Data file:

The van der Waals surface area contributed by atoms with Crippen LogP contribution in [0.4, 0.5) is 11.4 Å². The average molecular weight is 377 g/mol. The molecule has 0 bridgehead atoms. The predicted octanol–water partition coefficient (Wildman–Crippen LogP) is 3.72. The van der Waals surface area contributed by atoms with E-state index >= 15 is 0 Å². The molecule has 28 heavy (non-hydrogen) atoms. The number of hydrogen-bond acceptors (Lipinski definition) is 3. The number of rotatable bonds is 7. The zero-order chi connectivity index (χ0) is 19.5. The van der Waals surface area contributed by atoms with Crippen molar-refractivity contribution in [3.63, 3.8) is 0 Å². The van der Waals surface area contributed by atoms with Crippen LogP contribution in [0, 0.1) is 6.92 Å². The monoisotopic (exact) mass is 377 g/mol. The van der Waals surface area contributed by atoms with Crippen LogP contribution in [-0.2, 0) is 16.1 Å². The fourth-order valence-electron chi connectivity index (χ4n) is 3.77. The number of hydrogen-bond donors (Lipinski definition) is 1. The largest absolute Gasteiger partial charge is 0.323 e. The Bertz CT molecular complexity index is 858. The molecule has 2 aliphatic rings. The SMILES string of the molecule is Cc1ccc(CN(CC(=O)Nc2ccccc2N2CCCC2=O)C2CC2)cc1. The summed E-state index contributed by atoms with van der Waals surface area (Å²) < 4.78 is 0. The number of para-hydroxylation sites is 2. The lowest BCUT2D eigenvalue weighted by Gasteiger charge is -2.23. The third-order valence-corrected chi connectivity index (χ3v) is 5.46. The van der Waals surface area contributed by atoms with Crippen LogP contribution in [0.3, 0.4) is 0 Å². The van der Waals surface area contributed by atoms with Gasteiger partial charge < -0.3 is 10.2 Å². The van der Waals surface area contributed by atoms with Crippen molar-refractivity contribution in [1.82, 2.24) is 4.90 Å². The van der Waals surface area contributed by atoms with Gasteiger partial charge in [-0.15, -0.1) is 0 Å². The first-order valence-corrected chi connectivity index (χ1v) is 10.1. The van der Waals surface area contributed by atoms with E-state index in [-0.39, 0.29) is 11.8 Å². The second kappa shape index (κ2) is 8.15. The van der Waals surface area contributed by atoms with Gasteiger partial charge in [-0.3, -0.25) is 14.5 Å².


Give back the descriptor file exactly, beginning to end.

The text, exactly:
The van der Waals surface area contributed by atoms with Crippen LogP contribution in [0.4, 0.5) is 11.4 Å². The average molecular weight is 377 g/mol. The molecule has 0 bridgehead atoms. The predicted octanol–water partition coefficient (Wildman–Crippen LogP) is 3.72. The van der Waals surface area contributed by atoms with E-state index >= 15 is 0 Å². The molecule has 28 heavy (non-hydrogen) atoms. The number of hydrogen-bond acceptors (Lipinski definition) is 3. The number of rotatable bonds is 7. The zero-order chi connectivity index (χ0) is 19.5. The van der Waals surface area contributed by atoms with Crippen molar-refractivity contribution in [3.63, 3.8) is 0 Å². The van der Waals surface area contributed by atoms with Crippen LogP contribution in [0, 0.1) is 6.92 Å². The monoisotopic (exact) mass is 377 g/mol. The van der Waals surface area contributed by atoms with Crippen LogP contribution in [-0.2, 0) is 16.1 Å². The fourth-order valence-electron chi connectivity index (χ4n) is 3.77. The number of hydrogen-bond donors (Lipinski definition) is 1. The largest absolute Gasteiger partial charge is 0.323 e. The Bertz CT molecular complexity index is 858. The molecule has 2 aliphatic rings. The SMILES string of the molecule is Cc1ccc(CN(CC(=O)Nc2ccccc2N2CCCC2=O)C2CC2)cc1. The summed E-state index contributed by atoms with van der Waals surface area (Å²) < 4.78 is 0. The number of para-hydroxylation sites is 2. The lowest BCUT2D eigenvalue weighted by Gasteiger charge is -2.23. The third-order valence-corrected chi connectivity index (χ3v) is 5.46. The van der Waals surface area contributed by atoms with Crippen LogP contribution in [0.3, 0.4) is 0 Å². The van der Waals surface area contributed by atoms with Gasteiger partial charge < -0.3 is 10.2 Å². The van der Waals surface area contributed by atoms with Crippen molar-refractivity contribution in [1.82, 2.24) is 4.90 Å². The van der Waals surface area contributed by atoms with Gasteiger partial charge in [-0.15, -0.1) is 0 Å². The first-order valence-corrected chi connectivity index (χ1v) is 10.1. The van der Waals surface area contributed by atoms with E-state index in [-0.39, 0.29) is 11.8 Å². The second kappa shape index (κ2) is 8.15. The van der Waals surface area contributed by atoms with Gasteiger partial charge in [-0.3, -0.25) is 14.5 Å².